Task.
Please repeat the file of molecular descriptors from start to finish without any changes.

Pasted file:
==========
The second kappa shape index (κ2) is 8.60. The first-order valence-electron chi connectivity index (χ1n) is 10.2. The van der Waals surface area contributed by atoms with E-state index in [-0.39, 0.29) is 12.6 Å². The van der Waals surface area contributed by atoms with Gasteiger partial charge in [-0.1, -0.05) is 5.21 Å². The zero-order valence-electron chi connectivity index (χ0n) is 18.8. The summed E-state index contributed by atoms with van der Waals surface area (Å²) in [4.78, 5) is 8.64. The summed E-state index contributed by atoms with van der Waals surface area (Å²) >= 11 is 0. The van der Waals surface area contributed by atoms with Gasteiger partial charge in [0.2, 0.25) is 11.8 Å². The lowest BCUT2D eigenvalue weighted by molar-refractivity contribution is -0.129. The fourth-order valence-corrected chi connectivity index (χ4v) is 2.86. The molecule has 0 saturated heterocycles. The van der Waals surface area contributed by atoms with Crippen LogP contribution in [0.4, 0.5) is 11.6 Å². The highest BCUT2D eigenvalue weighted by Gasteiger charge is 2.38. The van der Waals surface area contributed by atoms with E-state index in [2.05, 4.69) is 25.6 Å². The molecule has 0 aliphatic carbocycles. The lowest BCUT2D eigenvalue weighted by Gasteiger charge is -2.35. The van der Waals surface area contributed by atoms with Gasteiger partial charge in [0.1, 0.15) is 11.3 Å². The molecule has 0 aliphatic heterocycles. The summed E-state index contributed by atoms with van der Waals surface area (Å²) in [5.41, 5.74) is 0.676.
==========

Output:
The second kappa shape index (κ2) is 8.60. The first-order valence-electron chi connectivity index (χ1n) is 10.2. The van der Waals surface area contributed by atoms with E-state index in [-0.39, 0.29) is 12.6 Å². The van der Waals surface area contributed by atoms with Gasteiger partial charge in [-0.1, -0.05) is 5.21 Å². The zero-order valence-electron chi connectivity index (χ0n) is 18.8. The summed E-state index contributed by atoms with van der Waals surface area (Å²) in [4.78, 5) is 8.64. The summed E-state index contributed by atoms with van der Waals surface area (Å²) >= 11 is 0. The van der Waals surface area contributed by atoms with Gasteiger partial charge in [0.2, 0.25) is 11.8 Å². The lowest BCUT2D eigenvalue weighted by molar-refractivity contribution is -0.129. The fourth-order valence-corrected chi connectivity index (χ4v) is 2.86. The molecule has 0 saturated heterocycles. The van der Waals surface area contributed by atoms with Crippen LogP contribution in [0.4, 0.5) is 11.6 Å². The highest BCUT2D eigenvalue weighted by Gasteiger charge is 2.38. The van der Waals surface area contributed by atoms with E-state index in [2.05, 4.69) is 25.6 Å². The molecule has 0 aliphatic carbocycles. The lowest BCUT2D eigenvalue weighted by Gasteiger charge is -2.35. The van der Waals surface area contributed by atoms with Gasteiger partial charge in [0.1, 0.15) is 11.3 Å². The molecule has 0 aliphatic heterocycles. The summed E-state index contributed by atoms with van der Waals surface area (Å²) in [5.41, 5.74) is 0.676.